Post-Gazette coverage of James Street Gastropub and Speakeasy:

Category: Allegheny County | Tags:

East End finds a new home in the Strip

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When the original Pittsburgh Public Market opened in the Smallman Street produce terminal in 2010, East End Brewing was there. And when the market moved to a larger space on Penn Avenue three years later, East End went along for the ride.

But even before that iteration of the market shut down earlier this year, East End’s Scott Smith had started to poke around the Strip District for a space better suited to what his presence in the market had become. Originally conceived as a spot to fill growlers with fresh East End beer, the Penn Avenue version became a de facto taproom, especially once the state’s rules governing breweries and retail sales of pints changed a couple years ago. On weekends in particular, the corner of the market occupied by the “growler shop” turned into something that looked an awful lot like a bar.

“It was a great spot to fill growlers,” Mr. Smith said of the Penn Avenue spot. “It wasn’t a great taproom.”

With the move to 102 19th St., Mr. Smith has a great tap room. East End is one of three Pittsburgh Public Market expats to occupy the building — Jonathan Moran Woodworks and The Olive Tap are the others — and it looks at home in the warm space with its brick, wood … and the hop-cone lights hanging over the bar. It’s easy to get excited about the potential for the space, too — there’s a 6,000 square-foot plaza behind the tap room that can host food purveyors, artists and events once it’s done.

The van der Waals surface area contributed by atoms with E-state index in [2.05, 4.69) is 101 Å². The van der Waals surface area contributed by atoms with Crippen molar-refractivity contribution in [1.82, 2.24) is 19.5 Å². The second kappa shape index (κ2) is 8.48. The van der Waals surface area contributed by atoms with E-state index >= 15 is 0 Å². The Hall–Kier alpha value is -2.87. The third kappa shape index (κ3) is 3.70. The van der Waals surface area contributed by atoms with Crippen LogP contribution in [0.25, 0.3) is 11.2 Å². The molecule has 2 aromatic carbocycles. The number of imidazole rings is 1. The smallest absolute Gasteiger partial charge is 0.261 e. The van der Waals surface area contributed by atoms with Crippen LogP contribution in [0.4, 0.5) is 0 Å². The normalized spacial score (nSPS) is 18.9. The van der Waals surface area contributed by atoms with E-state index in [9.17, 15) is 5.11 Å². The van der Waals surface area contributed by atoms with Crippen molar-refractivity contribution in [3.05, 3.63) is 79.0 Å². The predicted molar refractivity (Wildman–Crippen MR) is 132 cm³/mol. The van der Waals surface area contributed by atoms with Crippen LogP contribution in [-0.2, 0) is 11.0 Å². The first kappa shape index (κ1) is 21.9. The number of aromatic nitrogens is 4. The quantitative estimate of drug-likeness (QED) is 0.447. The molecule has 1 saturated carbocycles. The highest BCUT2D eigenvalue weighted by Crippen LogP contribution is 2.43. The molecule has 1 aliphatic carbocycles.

And let’s not forget the beer. East End’s space was home to another bar in a previous life, and Mr. Smith said he hoped that the leftover tap system would be sufficient for his needs. That wasn’t the case, which meant building an entirely new system for the tap room. That system includes 11 taps and a nitro line, but there is also a full line of canned and bottled East End liquids, as well as a crowler machine that Mr. Smith said has already been busy. Want food? Customers have the entire Strip to choose from, as the new taproom is BYOF.